After our recent look at etomidate and its fall from favour as an induction agent, my eye was caught by this recent study on etomidate in the March 2014 publication of Anesthesiology. It primarily caught my attention as it appeared to be trying to look at some of the questions that we had discussed around the last post; namely where do we stand with etomidate in non-septic patients. The evidence of adrenal suppression seems to be there even if the clinical consequences aren’t clear, but most of this examination of clinical effects seem to be focused on the septic patient needing intubation where perhaps this adrenal suppression could be seen as being more problematic. There seem to be (to me at least) a good selection of other clinical scenarios where having a cardiovascularly gentle induction agent might prove advantageous e.g. a multitrauma patient with head injury where ketamine would definitely raise the ICP (little something for you there John), but even brief peri-induction hypotension is bad. In this paper the authors look at the use of etomidate in another group of patient where it might be advantageous; those undergoing cardiac surgery who probably have knackered hearts to start with. Hopefully this preamble is enough to get your interest stoked too whilst we go in for a closer look at the paper. If you haven’t been able to have a look at it for yourself yet then the link is below.
What's The Paper About?
The paper is a retrospective analysis of 3,127 patients undergoing some form of cardiac surgery at a single centre, looking at whether the use of a single dose of etomidate at induction had an impact on certain outcomes. These outcomes included: in-hospital mortality, length of hospital stay, length of mechanical ventilation, and incidence of severe hypotension.
What Did They Find?
The adjusted odds ratio for in-hospital mortality with etomidate use was 0.75 (95% confidence intervals 0.45 - 1.24) and for severe hypotension was 0.80 (CIs 0.58 - 1.09). In addition, the adjusted hazard ratio for length of hospital stay was 1.07 (CIs 0.97 - 1.18) and for time to cessation of mechanical ventilation was 1.10 (CIs 1.00 - 1.21).
Overall then it seems there is little in the way of instant death from giving etomidate to these patients. These outcomes were pretty much maintained even after the variety of statistical fiddling and adjusting that is generally done in these retrospective studies and the authors played around with the data a bit more in other ways to look at a few other areas (I won’t go into any more detail than that though).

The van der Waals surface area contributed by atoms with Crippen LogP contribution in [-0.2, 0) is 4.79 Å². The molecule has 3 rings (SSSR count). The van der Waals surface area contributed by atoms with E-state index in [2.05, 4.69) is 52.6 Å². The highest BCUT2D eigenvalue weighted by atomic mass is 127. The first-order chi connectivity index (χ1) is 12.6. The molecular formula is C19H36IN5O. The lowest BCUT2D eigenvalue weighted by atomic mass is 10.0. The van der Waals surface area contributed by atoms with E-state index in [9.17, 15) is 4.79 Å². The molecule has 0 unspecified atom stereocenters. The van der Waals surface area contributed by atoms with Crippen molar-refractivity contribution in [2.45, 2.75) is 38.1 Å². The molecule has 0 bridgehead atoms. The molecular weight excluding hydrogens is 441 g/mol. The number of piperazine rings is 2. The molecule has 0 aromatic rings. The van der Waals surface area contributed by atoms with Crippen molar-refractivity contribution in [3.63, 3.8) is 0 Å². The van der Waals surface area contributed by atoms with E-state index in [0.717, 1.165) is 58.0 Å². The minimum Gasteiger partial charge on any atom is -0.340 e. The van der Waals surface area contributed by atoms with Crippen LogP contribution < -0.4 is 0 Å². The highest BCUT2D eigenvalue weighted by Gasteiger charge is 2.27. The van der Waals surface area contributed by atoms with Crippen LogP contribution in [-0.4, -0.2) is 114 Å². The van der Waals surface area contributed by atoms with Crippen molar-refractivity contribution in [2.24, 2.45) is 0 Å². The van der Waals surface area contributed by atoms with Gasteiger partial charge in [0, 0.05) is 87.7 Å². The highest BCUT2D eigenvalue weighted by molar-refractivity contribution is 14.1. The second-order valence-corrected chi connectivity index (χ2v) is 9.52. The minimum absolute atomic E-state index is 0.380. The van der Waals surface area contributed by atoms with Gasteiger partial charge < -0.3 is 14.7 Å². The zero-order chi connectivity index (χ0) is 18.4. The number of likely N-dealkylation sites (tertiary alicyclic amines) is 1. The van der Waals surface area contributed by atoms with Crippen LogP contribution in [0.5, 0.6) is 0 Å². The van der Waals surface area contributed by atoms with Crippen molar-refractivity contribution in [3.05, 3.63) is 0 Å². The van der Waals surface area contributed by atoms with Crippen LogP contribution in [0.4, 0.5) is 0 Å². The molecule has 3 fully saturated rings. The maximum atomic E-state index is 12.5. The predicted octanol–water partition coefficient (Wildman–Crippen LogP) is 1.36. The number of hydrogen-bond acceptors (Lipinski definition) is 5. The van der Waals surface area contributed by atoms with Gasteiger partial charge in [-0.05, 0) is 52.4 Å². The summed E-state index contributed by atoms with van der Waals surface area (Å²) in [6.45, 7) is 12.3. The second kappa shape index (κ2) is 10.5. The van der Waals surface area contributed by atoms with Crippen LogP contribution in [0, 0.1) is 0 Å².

Is It Any Good?
The most obvious limitations are evident when we start looking at the study design as the strength of the conclusions will be limited by the retrospective observational nature. A double blinded RCT this is not. The usual look at the possible confounding factors was undertaken and identified a few possibly important differences between the groups. This includes more patients in the group not receiving etomidate being described as in cardiogenic shock (4% vs 1.3%), patients who received etomidate being more likely to have a history of congestive heart failure (23% vs 18.3%) and different approaches to the way the CABG surgery was undertaken between the groups (off-pump vs on-pump).
This is the point in paper analysis that I always start to lose faith in what I am seeing in the conclusions. When the starting groups are notably different from each other like this, even with all the fancy statistical adjustment I start to lose faith that outcome differences between the groups are linked to the single variable we are interested in. The authors highlight that in these patients, factors such as pre-op creatine, cardiogenic shock, type of surgery, and history of CHF were all predictive of mortality. If these factors are, what other unmeasured ones could be too?
Before I start sounding too pessimistic there are several laudable points to this study. The authors have done their best to make the most of the nature of their data and provide information that we can try and base conclusions upon. The descriptions of the methods was clear and statistical analysis of confounders was set on an ‘a priori’ basis. Plenty of additional description was provided to explain certain quirks that cropped up in the data, such as some patient arising already intubated and therefore not receiving any induction agent, or the institute's tendency towards performing CABG procedures off-pump.
I continue to remain sceptical about etomidate’s lethality (certainly outside of sepsis at any rate) so I may be looking at trials like this through a biased lens, but I keep finding myself coming back to applying such critical appraisal to clinical practice. What benefits does etomidate provide and what are the drawbacks? I'm sure many will argue that there are other induction agent options out there for a variety of situations, but even ketamine has its drawbacks and I haven't yet seen enough to convince me that etomidate has no place in the future of anaesthetics or critical care practice.
As always please let me know your thoughts on the topic and let me know of any good links or articles that you happen to have stashed away on the topic (we have a few good links at the end of the last etomidate post). Thanks for reading and hopefully some more posts on this topic soon (as well as on a variety of others of course). All the best.